Nice guy! My son and myself ran into him the other day across the street from the theater and recognized him [facebook.com/SFReporter, July 25: “In between renovation tasks, George RR Martin hams it up for the SFR camera outside the Jean Cocteau Cinema”]. He chatted with us about midnight-movie shows and good popcorn he hopes to have at the Cocteau theater...we can’t wait. We love Santa Fe, love our adoptive hometown!
I hate to say it, but with that attitude, no wonder [Anthony Leon]’s not succeeding here, despite his talent [music, July 24: “Cowboy Country”]. “I’m not sure this town wants to do anything for me anymore.”
You get what you give. Changing zip codes ain’t gonna change that. What’s needed is not a new address, but a change of mindset from one of entitlement to one of appreciation and maturity.
Grist for the Mill
This is a tragedy [news, July 17: “Stuck in the Middle”]. The governor and her directors have shown that they care little about anyone besides themselves and outsourcing services to other states as part of the campaign trail machine. Dedicated behavioral health agencies are just grist for the mill.
Gratitude to Laura Paskus’ “Muddy Hymnal” [The Dirt, June 19] for calling New Mexico’s drying river beds and blazing forests what they plainly are: the tangible presence of climate change and portents of even more severe environmental changes to come. Climate change is no longer a far-off abstraction, a specter haunting our hypothetical great-grandchildren. It is a harsh, palpable reality tightening its grip. If there is any hope of arresting carbon dioxide emissions before runaway climate change makes life on Earth as we know it impossible, then we must force our politicians to make the climate their top priority now, and we must rally to combat the clear antagonist in this battle that is the fossil fuel industry. Divestment from fossil fuels at the municipal and institutional levels is a vital first step, and the City of Santa Fe and the Santa Fe Art Institute should be commended for being at the forefront of this movement.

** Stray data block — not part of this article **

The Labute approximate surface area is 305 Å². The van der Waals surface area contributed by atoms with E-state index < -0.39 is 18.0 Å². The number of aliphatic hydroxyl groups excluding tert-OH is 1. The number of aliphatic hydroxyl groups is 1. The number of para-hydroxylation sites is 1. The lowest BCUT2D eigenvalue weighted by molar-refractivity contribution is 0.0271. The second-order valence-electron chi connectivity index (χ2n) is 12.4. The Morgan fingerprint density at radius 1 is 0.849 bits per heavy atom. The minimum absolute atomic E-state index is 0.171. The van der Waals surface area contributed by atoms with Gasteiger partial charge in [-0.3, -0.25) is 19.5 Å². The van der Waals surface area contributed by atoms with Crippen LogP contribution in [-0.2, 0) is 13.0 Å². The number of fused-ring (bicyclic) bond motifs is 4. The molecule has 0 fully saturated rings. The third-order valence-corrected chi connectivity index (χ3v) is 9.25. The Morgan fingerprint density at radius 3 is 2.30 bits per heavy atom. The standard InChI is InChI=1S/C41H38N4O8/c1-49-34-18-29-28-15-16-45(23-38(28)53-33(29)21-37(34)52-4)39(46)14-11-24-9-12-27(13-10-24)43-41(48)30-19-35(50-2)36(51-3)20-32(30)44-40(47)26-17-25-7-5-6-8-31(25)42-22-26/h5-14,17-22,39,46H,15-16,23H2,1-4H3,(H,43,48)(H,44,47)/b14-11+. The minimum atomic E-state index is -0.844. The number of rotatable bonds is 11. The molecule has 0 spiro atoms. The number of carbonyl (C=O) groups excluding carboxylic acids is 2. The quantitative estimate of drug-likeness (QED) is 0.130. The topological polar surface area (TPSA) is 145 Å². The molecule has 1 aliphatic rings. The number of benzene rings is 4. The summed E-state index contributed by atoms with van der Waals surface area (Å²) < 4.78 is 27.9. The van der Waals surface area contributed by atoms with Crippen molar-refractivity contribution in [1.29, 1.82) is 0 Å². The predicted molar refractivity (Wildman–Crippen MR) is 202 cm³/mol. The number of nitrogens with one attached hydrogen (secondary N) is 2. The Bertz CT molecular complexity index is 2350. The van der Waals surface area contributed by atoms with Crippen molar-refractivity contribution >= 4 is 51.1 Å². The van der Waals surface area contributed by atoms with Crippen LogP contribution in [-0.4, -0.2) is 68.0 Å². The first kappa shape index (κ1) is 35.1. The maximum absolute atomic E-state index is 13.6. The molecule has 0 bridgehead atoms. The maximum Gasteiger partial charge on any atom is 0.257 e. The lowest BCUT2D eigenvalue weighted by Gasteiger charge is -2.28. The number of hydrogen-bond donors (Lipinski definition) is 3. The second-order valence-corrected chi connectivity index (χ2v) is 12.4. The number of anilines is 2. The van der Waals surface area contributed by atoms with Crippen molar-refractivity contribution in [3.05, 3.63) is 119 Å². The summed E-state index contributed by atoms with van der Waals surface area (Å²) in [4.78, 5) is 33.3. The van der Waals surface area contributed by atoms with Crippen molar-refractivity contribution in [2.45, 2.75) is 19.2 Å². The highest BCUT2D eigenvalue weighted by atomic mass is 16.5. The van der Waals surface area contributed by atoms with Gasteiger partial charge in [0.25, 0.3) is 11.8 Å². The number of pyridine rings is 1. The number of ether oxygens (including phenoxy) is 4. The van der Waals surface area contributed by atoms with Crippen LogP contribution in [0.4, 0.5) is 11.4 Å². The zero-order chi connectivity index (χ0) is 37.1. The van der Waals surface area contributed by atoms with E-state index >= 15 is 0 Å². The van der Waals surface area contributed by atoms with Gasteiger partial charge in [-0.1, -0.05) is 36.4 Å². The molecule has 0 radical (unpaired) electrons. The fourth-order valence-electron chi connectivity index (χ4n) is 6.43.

Please join 350.org, the Citizens Climate Lobby, Interfaith Power and Light, Organizing for Action, Progressive Democrats and other coalition organizations, as we strive to do what Paskus did so eloquently in her article: to clarify the connection between climate change and the dry, devastated Rio Grande ecosystem. We will do this at “Rally at the Rio,” Saturday, Aug. 3 at 10 am at Central and the River in Albuquerque. It promises to be the most attended and spirited climate action in New Mexico to date.
Your last sentence, “Few have the courage to stand tall against [Santa Fe Public Schools],” describes a very unfortunate and toxic relationship between teachers and the administrators who ostensibly guide them [news, June 18: “Tenured”]. Sadly, SFPS is hardly unique in this situation, but it does seem to have a particularly antagonistic dynamic between “610” and the rank and file. [SFPS Superindendent] Joel Boyd seems to be trying to counter this to some extent, but he is one man bucking an entrenched culture with a long history. He also is apparently among those who elected to appeal [Rosa] Weiss’ victory in the trial court. As a former attorney and judge, and also a retired educator and ed. administrator, I agree wholeheartedly with Judge [Sarah] Singleton’s interpretation of the contract issue. Once a commitment to the third year is entered, one has their third consecutive year of employment and due process rights. In my humble opinion, EVERY professional should have due process rights from day one, but that is another issue entirely.